Thursday, July 12, 2007

Senate Hearing On Proposed Revision to the Ozone NAAQS

Jul 11: The Senate Environment and Pubic Works Committee, Subcommittee on Clean Air and Nuclear Safety, Chaired by Senator Tom Carper (D-DE), held a hearing entitled, Review of EPA’s Proposed Revision to the Ozone NAAQS. Witnesses testifying at the hearing included EPA Administrator Stephen Johnson; and representatives of Yale University, School of Forestry & Environmental Studies; Delaware Department of Natural Resources and Environmental Control; Environmental Defense; City of St. Gabriel, Louisiana; and an Advisor on Toxicology and Human Health Risk Analysis.

On June 21, 2007, U.S. EPA announced its proposal to strengthen the nation's air quality standards for ground-level ozone, revising the standards for the first time since 1997 [See WIMS 6/21/07]. The proposal recommends an ozone standard within a range of 0.070 to 0.075 parts per million (ppm). EPA also is taking comments on alternative standards within a range from 0.060 ppm up to the level of the current 8-hour ozone standard, which is 0.08 ppm.

In opening remarks, Senator Carper said, "as the federal government strengthens national ozone standards, Congress must also act to strengthen national pollution-control strategies. Setting more stringent national air standards must be coupled with a national strategy to help states achieve cleaner air. The Clean Air Planning Act (CAPA, S. 1177) that I introduced this year provides a national solution by ensuring power plants reduce NOx emissions, which contribute to many states’ current ozone problems.” He said the 2007 version of CAPA would require power plants to drastically reduce their emissions of mercury, as well as the pollutants (nitrogen oxide and sulfur dioxide) that produce smog and acid rain. Carper’s CAPA bill also would set up a mandatory cap-and-trade program for utilities to reduce their emissions of carbon dioxide, which causes global warming.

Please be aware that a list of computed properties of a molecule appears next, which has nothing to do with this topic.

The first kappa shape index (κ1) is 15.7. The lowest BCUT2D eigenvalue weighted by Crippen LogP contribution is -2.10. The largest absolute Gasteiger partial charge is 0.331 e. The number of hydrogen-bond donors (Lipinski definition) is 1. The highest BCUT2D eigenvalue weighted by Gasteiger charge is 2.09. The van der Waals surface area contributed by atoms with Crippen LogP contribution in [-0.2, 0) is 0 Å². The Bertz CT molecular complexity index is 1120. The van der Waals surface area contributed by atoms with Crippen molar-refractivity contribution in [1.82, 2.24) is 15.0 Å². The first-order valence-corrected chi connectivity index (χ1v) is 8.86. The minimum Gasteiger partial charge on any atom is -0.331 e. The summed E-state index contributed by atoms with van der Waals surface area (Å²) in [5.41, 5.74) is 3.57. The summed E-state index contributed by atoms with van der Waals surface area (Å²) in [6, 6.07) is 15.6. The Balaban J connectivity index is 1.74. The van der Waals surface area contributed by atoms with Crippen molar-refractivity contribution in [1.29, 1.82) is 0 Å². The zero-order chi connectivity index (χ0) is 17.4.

Full Committee Chair Barbara Boxer (D-CA) also issued opening remarks highly critical of EPA. She said, "EPA Administrator Johnson has publicly stated that he agrees that the current smog standard is not protective. Unfortunately, as we will hear today, EPA’s ozone proposal allows for more pollution than the science supports, and it could even leave the current unsafe standard in place. The science overwhelmingly supports closing the door on the current standard once and for all. Instead of listening to science, the Administrator seems to be listening to the wish lists of polluting industries. The final ozone rule must protect clean air and public health, period. Anything less is unacceptable... EPA has failed to heed the unanimous scientific opinion of the expert review panel created under the Clean Air Act specifically to provide advice regarding these standards. EPA has said that it may set the standard at levels above those recommended by the review panel, and has agreed to take comments about retaining the existing standard. EPA did this even though we know now that ozone harms people at levels below the existing standard...